~

Rabbi Seth Adelson

(Originally delivered at Congregation Beth Shalom, Pittsburgh, PA, Shabbat morning, 3/6/2021.)

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To Bigotry No Sanction – Pinehas 5779

I was in Philadelphia over the past week – my first real visit there as a tourist. My son and I went to sites of historical interest – Independence Hall, the Liberty Bell, and so forth. And we also visited places of Jewish historical interest – we welcomed Shabbat last week at Mikveh Israel, one of the oldest congregations in America, where they still practice the traditional Spanish-Portuguese minhag, and also, of course, the National Museum of American Jewish History, now nearly a decade old.

If you have not yet been to this museum, it is worth the trip to Philly. It documents and explores the Jewish experience in America, from the arrival of the 23 Dutch Jews seeking safe haven in 1654, straight through to our contemporary moment. The visitor watches as the community grows, primarily through waves of immigration, spreading from the Eastern coastal enclaves and across the continent, developing a distinctly American character along the way. 

Judaism has flourished in this country. And why is that? Because, unlike in the Europe of old, Jews were effectively welcomed from the outset. Yes, the initial group that landed in 1654 were only tolerated by the Dutch governor in New Amsterdam, Peter Stuyvesant, and had to petition the government in Holland for the right to stay. But with independence declared in Philadelphia 122 years later, followed soon by the enshrinement of Democratic principles in the Constitution, Jews were treated as equal citizens, something that did not occur in most of the rest of the world until much later.

And we continue to thrive here. As I grow older, I am more and more grateful that our founders, even though they most likely saw the Jews as unlike them, created a system that guaranteed religious liberty.

And so too for other immigrant groups. Though Irish immigrants were discriminated against horribly upon landing here, our government gave them the same protections; so too for the Italians and the Chinese and people from many other places. It took a long time – too long – for the U.S. government to treat the children of African slaves, who were brought here against their will and sold in public markets as animals, as equals, but eventually that happened, albeit imperfectly. 

So it is with great pain and dismay that I followed the public clashes over the last two weeks over four first-term congresswomen who were insulted by the most visible representative of the United States government. I will not rehash the story here.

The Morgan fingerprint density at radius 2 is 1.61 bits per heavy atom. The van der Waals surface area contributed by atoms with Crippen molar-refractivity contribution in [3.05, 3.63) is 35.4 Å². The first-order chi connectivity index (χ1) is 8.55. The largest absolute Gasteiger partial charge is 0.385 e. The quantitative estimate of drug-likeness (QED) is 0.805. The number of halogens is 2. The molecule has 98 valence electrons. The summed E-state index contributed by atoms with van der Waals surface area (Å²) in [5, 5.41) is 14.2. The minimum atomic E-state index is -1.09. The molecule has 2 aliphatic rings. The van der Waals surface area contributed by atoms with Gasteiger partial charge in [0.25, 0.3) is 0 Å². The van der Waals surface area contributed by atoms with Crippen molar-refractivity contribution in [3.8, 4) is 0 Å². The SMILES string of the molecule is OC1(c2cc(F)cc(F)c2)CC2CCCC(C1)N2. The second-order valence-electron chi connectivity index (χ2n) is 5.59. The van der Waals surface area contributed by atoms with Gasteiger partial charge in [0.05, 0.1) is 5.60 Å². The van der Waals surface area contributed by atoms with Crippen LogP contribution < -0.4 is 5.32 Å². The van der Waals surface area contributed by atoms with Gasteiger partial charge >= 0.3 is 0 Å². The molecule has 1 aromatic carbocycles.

But we have a real problem in confronting this, folks. And we the Jews have to make sure that we are not sucked into the bigotry underlying this.

It seems to me that in the not-too-distant past, Americans were good at keeping prejudices to themselves in the public sphere. But that has changed. Whether due to the lamentable principle that the most outrageous statements are the only ones that rise to the top of the crowded, noisy news pile, or because of our president’s apparent unwillingness to call out xenophobic hatred when given the opportunity, all of our anti-isms are coming out of the closet.

Leading the current pack is the anti-immigrant movement roiling the world. 

But not only that. I have heard Jews, friends, colleagues, say horrible, hateful things, like, “The only good Arab is a dead Arab.” Or, “There is no such thing as a Palestinian,” something which is clearly not true. I have heard Jews use slurs and make offensive jokes about racial and ethnic groups.

And, let’s be clear here: this is not unique to the Jews. In fact, I would say that, based on my own personal experience, Jews are no more or less prejudiced than any other group. It is, unfortunately, a natural human inclination to be dismissive, disdainful, or even hateful of people unlike you.

And, in particular, when I hear politicians of any sort saying things like, “It’s all about the Benjamins, baby,” or people applying the terms “apartheid” or “genocide” to the State of Israel, I understand that intolerance is not limited to any particular group or political persuasion.

If we want this nation to hold together, and to continue to uphold the democratic principles that have enabled the Jews and members of every other group to thrive in this country, we must ensure that the infection of bigotry of all sorts is defeated.